Translations of Hellenistic Inscriptions: 85


Provenance:     the watering-place at the Paneion, Egypt
Tags:     elephants ,   mercenaries+garrisons
Format:   see key to translations

The Watering-place at the Paneion (modern el-Kanayis - map ) was a stopping point on the road from the port of Berenike on the Red Sea to Apollonopolis ( Edfu ) in the Nile Valley. Many of the travellers on this road were returning from perilous sea journeys, and some of them took the opportunity here to carve a permanent record of their safe return; the word σωθεὶς, "saved", occurs regularly in the inscriptions.

For more information about the Paneion, see Rachel Mairs, "Egyptian ‘Inscriptions’ and Greek ‘Graffiti’ at El Kanais (Egyptian Eastern Desert)" ( ), and the illustrations in Anna Garnett, "I Too Came to you, Pan! A Sacred Greco-Roman Landscape in Egypt's Eastern Desert" ( ). The dates shown are those suggested by André Bernand in "Le Paneion d'El-Kanaïs: les inscriptions grecques", but they cannot be regarded as certain.

The inscription of Dorion, no. 9bis   (from Anna Garnett)

[8]   Greek text: Paneion_8 ,   Date:   late 3rd century B.C.   Translated by: Rachel Mears

This inscription was carefully composed, in elegiac couplets.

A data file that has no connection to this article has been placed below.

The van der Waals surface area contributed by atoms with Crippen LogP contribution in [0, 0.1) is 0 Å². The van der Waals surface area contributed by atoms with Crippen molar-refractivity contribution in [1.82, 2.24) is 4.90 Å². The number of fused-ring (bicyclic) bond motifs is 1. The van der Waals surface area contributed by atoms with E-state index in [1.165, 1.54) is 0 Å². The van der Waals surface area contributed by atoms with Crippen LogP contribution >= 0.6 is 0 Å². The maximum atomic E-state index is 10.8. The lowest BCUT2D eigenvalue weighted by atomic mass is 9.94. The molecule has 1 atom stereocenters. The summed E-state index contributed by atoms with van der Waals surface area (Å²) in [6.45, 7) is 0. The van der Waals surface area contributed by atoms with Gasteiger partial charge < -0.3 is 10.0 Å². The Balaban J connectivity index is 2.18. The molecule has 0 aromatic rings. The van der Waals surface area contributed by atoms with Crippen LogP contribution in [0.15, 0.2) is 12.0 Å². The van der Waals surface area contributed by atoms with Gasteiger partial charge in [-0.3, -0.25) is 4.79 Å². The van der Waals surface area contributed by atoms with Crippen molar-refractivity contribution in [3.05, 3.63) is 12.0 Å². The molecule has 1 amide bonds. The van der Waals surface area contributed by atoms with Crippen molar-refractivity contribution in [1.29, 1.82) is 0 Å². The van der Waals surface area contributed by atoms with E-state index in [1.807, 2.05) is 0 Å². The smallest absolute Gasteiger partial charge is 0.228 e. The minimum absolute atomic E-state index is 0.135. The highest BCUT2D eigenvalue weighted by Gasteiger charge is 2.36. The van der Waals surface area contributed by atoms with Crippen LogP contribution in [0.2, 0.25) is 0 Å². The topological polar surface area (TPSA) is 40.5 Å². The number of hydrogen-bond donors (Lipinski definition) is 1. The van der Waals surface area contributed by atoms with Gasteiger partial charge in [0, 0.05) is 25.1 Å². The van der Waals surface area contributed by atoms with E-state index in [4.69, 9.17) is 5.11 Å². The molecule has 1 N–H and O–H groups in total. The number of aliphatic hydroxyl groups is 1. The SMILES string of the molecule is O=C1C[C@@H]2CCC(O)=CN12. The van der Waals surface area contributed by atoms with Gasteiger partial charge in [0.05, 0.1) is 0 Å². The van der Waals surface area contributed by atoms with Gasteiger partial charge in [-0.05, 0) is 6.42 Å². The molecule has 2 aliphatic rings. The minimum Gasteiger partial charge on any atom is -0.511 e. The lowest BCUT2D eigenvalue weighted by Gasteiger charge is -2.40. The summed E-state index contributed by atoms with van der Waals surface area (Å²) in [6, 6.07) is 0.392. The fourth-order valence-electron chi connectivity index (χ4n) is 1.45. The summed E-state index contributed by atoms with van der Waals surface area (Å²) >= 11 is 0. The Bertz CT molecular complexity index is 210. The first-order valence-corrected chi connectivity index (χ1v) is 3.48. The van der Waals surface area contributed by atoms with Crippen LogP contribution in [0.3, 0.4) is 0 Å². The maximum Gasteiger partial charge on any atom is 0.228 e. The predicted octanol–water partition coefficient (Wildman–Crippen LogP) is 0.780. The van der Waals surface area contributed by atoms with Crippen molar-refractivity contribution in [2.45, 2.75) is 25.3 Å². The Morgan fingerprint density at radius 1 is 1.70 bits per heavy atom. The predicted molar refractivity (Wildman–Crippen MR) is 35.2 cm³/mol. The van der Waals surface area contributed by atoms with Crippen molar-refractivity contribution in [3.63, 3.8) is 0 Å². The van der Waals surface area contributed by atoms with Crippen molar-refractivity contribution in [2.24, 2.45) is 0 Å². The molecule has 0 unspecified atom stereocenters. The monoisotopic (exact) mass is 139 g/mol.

I dedicate this to Pan Euagros Epēkoös {"of-the-good-hunt who-listens-to-prayer"}, who has saved me [from] the land of the Trogodytes, having suffered greatly in redoubled hardships, and from the sacred [land] which produces myrrh and from [among] the Koloboi. You saved us when we went off course [on] the Red Sea, and you sent a breeze to our ships when they were rolling on the ocean, whistling in shrill breaths in the reeds, until you yourself brought us to the port of Ptolemais, steering us with your hands, most skilful from the hunt. Now, friend, save the city which Alexander first founded by Egypt, the most famous of cities. I proclaim your power, friend [Pan], having come back safe to Ptolemaios (?) . . . and Arsinoē . . . of-the-good-hunt . . . the kingdom . . .

[9]   Greek text:   Paneion_9 ,   Date:   c. 274-270 B.C.

Dedicated to Arsinoē, the goddess Philadelphos, by Satyros.

[9bis]   Greek text:   Paneion_9bis ,   Date:   c. 270-264 B.C.

I, Dorion the carpenter, was one of the men who went with Eumedes to hunt elephants, and I have been saved back to Egypt.

[10]   Greek text:   Paneion_10 ,   Date:   254 B.C.

Year 31, 10th day of Xandikos. The soldiers with Neoptolemos served as the garrison by Pan Euodos {"of the good journey"}; their names were:

[12]   Greek text:   Paneion_12 ,   Date: (?) 66 B.C.

This inscription, from a slightly later period than the others, is more specific about the location.

Year 15, in the month of Pharmouthi, when Straton was Thebarch {governor of Thebes}. Demetrios was sent by the king to clear up the watering-place at the Paneion near Apollonopolis, and Epathroditos (?) proceeded with us . . . Pan ought to be present . . . and to those by the altar . . .

[13]   Greek text:   Paneion_13 ,   Date:   c. 246-221 B.C.

Akestimos of Kourtolia in Crete dedicates this to Pan Euodos {"of the good journey"}, after being saved from the land of the Trogodytes.

. . . obeisance . . .

inscription 86

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